Jewish community helping those affected by invasion in Ukraine, Yad Yisroel working together to provide resources
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Posted at 5:54 PM, Mar 10, 2022
and last updated 2022-03-10 20:02:25-05

BOYNTON BEACH, Fla. — People around the world who are horrified by Russia's invasion of Ukraine are coming up with creative ways to help. Some of that help is coming from South Florida's Jewish community.

The pictures speak for themselves. Many people are on buses fleeing Ukraine and sleeping on cots at refugee camps away from the war zones.

"We really left everything behind," said Nisan Podolsky.

Nisan Podolsky and his family are one of the many who left. They're now in Belarus, and WPTV talked to them via Zoom.

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Nisan and Shevie Podolsky and their children.

"We had two suitcases,” said Nisan Podolsky. “We put in some clothes for ourselves and the kids. We put in our precious things. Whatever we managed to fit. We didn't take anything more, because we knew we were going to be on the run."

They left with twin babies who were just six weeks old on a bus.

SPECIAL COVERAGE: Russia-Ukraine Conflict

"It was quite hard with the babies. We manage it,” said Shevie Podolsky. “We had a lot of support and lots of help. We managed it."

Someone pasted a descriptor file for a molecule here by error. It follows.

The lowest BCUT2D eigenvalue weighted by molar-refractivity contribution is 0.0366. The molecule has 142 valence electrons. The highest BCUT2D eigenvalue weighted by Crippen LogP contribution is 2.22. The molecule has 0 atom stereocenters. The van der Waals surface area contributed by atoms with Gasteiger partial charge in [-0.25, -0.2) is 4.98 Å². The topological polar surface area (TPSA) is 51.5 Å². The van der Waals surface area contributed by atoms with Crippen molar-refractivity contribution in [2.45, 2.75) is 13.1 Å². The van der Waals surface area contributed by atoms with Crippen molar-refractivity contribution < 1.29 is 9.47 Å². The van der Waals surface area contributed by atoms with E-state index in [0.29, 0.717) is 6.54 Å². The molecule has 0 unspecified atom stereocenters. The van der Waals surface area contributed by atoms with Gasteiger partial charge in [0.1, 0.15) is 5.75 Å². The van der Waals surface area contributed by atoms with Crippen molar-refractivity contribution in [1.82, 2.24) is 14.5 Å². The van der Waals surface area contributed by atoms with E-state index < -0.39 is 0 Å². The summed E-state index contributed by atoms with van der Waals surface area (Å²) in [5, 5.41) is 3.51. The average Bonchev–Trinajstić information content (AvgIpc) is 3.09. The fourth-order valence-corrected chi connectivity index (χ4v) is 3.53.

"We need to have a situation where the money gets used and evacuates people and saves their lives," said Libby Hikind.

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Libby Hikind, founder of the fundraising website

Hikind, of Boynton Beach, is the founder of the fundraising website

They've partnered with Yad Yisroel, a non-profit organization that works and helps Jews from the former Soviet Union.

"I was looking for a nonprofit organization that has boots on the ground and Kyiv in Moldavia in all the areas of Ukraine that could actually take the money and do something with it," Libby said.

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Rabbi Elisha Gottdeiner of Yad Yisroel.

The organization is rescuing and relocating Ukrainians to other countries.

"We have many people in that situation, we took over to Israel. We're going to be setting them up, resetting them with apartments and jobs,” said Rabbi Elisha Gottdeiner of Yad Yisroel. “It's a lot of work, millions of dollars is going to be needed for this project. But, right now we got to do what we got to do."